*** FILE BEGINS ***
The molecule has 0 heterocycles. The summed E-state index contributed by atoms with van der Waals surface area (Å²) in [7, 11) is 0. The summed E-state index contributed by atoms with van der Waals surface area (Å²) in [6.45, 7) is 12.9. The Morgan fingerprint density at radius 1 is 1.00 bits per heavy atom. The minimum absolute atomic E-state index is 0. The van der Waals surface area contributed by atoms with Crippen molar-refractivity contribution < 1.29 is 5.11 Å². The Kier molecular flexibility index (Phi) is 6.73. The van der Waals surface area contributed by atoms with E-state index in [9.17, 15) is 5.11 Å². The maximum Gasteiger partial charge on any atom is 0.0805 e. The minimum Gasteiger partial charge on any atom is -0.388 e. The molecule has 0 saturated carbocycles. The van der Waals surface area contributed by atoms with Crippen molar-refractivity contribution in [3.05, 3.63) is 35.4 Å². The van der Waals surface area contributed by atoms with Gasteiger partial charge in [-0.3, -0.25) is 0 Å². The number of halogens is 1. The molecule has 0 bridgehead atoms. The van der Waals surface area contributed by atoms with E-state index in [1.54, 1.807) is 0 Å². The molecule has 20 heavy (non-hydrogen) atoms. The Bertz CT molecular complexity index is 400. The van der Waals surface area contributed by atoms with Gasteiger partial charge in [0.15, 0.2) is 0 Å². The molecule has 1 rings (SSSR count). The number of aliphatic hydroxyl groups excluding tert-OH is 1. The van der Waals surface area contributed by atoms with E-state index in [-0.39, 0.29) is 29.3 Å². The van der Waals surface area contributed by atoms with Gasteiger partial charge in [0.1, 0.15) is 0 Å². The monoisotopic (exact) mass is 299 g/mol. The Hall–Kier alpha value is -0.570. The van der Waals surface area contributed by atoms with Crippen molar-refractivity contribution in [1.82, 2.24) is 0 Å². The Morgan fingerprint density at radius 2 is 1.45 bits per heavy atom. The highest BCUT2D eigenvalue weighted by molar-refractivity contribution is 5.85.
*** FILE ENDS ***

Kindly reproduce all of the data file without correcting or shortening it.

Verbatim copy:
The molecule has 0 heterocycles. The summed E-state index contributed by atoms with van der Waals surface area (Å²) in [7, 11) is 0. The summed E-state index contributed by atoms with van der Waals surface area (Å²) in [6.45, 7) is 12.9. The Morgan fingerprint density at radius 1 is 1.00 bits per heavy atom. The minimum absolute atomic E-state index is 0. The van der Waals surface area contributed by atoms with Crippen molar-refractivity contribution < 1.29 is 5.11 Å². The Kier molecular flexibility index (Phi) is 6.73. The van der Waals surface area contributed by atoms with E-state index in [9.17, 15) is 5.11 Å². The maximum Gasteiger partial charge on any atom is 0.0805 e. The minimum Gasteiger partial charge on any atom is -0.388 e. The molecule has 0 saturated carbocycles. The van der Waals surface area contributed by atoms with Crippen molar-refractivity contribution in [3.05, 3.63) is 35.4 Å². The van der Waals surface area contributed by atoms with Gasteiger partial charge in [-0.3, -0.25) is 0 Å². The number of halogens is 1. The molecule has 0 bridgehead atoms. The van der Waals surface area contributed by atoms with E-state index in [1.54, 1.807) is 0 Å². The molecule has 20 heavy (non-hydrogen) atoms. The Bertz CT molecular complexity index is 400. The van der Waals surface area contributed by atoms with Gasteiger partial charge in [0.15, 0.2) is 0 Å². The molecule has 1 rings (SSSR count). The number of aliphatic hydroxyl groups excluding tert-OH is 1. The van der Waals surface area contributed by atoms with E-state index in [-0.39, 0.29) is 29.3 Å². The van der Waals surface area contributed by atoms with Gasteiger partial charge in [0.1, 0.15) is 0 Å². The monoisotopic (exact) mass is 299 g/mol. The Hall–Kier alpha value is -0.570. The van der Waals surface area contributed by atoms with Crippen molar-refractivity contribution in [1.82, 2.24) is 0 Å². The Morgan fingerprint density at radius 2 is 1.45 bits per heavy atom. The highest BCUT2D eigenvalue weighted by molar-refractivity contribution is 5.85.